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Loops

Now we turn to loops, which are used to repeatedly execute blocks of code. Python has two main kinds of loops: for-loops and while-loops. For-loops are generally easier to use and less error prone than while-loops, although not quite as flexible.

For-loops

The basic for-loop repeats a given block of code some specified number of times. For example, this snippet of code prints the numbers 0 to 9 on the screen:

# count10.py
for i in range(10):
  print(i)

The first line of a for-loop is called the for-loop header. A for-loop always begins with the keyword for. After that comes the loop variable, in this case i. Next is the keyword in, typically (but not always) followed by range(n) and a terminating : token. A for-loop repeats its body, the code block underneath it, exactly n times.

Each time the loop executes, the loop variable i is set to be the next value. By default, the initial value of i is 0, and it goes up to n - 1 (not n!) by ones. Starting numbering at 0 instead of 1 might seem unusual, but it is common in programming.

If you want to change the starting value of the loop, add a starting value to range:

for i in range(5, 10):
  print(i)

This prints the numbers from 5 to 9.

While-loops

The second kind of Python loop is a while-loop. Consider this program:

# while10.py
i = 0
while i < 10:
  print(i)
  i = i + 1 # add 1 to i

This prints out the numbers from 0 to 9 on the screen. It is noticeably more complicated than a for-loop, but it is also more flexible.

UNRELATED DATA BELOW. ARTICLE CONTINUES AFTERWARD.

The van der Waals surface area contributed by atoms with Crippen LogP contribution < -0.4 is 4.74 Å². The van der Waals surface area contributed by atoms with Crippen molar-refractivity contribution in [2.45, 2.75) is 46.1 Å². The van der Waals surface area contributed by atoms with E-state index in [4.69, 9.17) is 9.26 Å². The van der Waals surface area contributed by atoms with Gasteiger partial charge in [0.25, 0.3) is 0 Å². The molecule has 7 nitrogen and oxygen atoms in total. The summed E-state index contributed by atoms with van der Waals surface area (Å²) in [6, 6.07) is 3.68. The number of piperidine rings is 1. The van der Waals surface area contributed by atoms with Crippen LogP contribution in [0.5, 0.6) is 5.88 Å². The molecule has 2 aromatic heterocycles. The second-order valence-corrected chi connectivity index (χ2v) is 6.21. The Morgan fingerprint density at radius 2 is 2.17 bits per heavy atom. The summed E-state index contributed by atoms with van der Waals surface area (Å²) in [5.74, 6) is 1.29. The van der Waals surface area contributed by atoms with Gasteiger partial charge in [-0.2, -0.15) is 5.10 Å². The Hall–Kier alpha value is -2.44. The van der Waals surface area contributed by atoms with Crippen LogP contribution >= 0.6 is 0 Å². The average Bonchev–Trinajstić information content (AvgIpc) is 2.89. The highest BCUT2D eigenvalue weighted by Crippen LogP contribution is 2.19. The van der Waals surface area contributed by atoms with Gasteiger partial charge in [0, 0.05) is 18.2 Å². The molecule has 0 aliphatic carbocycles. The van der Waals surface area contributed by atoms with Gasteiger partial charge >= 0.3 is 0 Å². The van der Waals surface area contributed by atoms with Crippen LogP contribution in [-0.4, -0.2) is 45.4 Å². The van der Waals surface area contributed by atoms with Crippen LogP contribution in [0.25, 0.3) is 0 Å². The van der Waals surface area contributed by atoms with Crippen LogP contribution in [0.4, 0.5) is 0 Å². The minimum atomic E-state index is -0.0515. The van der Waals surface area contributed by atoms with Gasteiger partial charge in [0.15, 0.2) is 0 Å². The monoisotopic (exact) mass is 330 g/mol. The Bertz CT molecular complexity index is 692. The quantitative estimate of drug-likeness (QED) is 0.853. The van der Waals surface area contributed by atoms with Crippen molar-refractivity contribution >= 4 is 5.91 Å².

The while-loop itself begins on the line beginning with the keyword while; this line is called the while-loop header, and the indented code underneath it is called the while-loop body. The header always starts with while and is followed by the while-loop condition. The condition is a Boolean expression that returns True or False.

The flow of control through a while-loop goes like this: First, Python checks if the loop condition is True or False. If it’s True, it executes the body; if it’s False, it skips over the body (that is, it jumps out of the loop) and runs whatever statements appear afterward. When the condition is True, the body is executed, and then Python checks the condition again. As long as the loop condition is True, Python keeps executing the loop. red-b.jpg shows a flow chart for this program.

04fig02.jpg

red-b.jpg This is a flow chart for code that counts from 0 to 9. Notice that when the loop condition is False (that is, the no branch is taken in the decision box), the arrow does not go into a box. That’s because in our sample code there is nothing after the while-loop.

The very first line of the sample program is i = 0, and in the context of a loop it is known as an initialization statement, or an initializer. Unlike with for-loops, which automatically initialize their loop variable, it is the programmer’s responsibility to give initial values to any variables used by a while-loop.

The last line of the loop body is i = i + 1. As it says in the source code comment, this line causes i to be incremented by 1. Thus, i increases as the loop executes, which guarantees that the loop will eventually stop. In the context of a while-loop, this line is called an increment, or incrementer, since its job is to increment the loop variable.

The general form of a while-loop is shown in the flow chart of red-c.jpg.

04fig03.jpg

Click to view larger image

red-c.jpg A flow chart for the general form of a while-loop. Note that the incrementer is not shown explicitly: It is embedded somewhere in body_block, often (but not always) at the end of that block.

Even though almost all while-loops need an initializer and an incrementer, Python does not require that you include them. It is entirely up to you, the programmer, to remember these lines. Even experienced programmers find that while-loop initializers and incrementers are a common source of errors.

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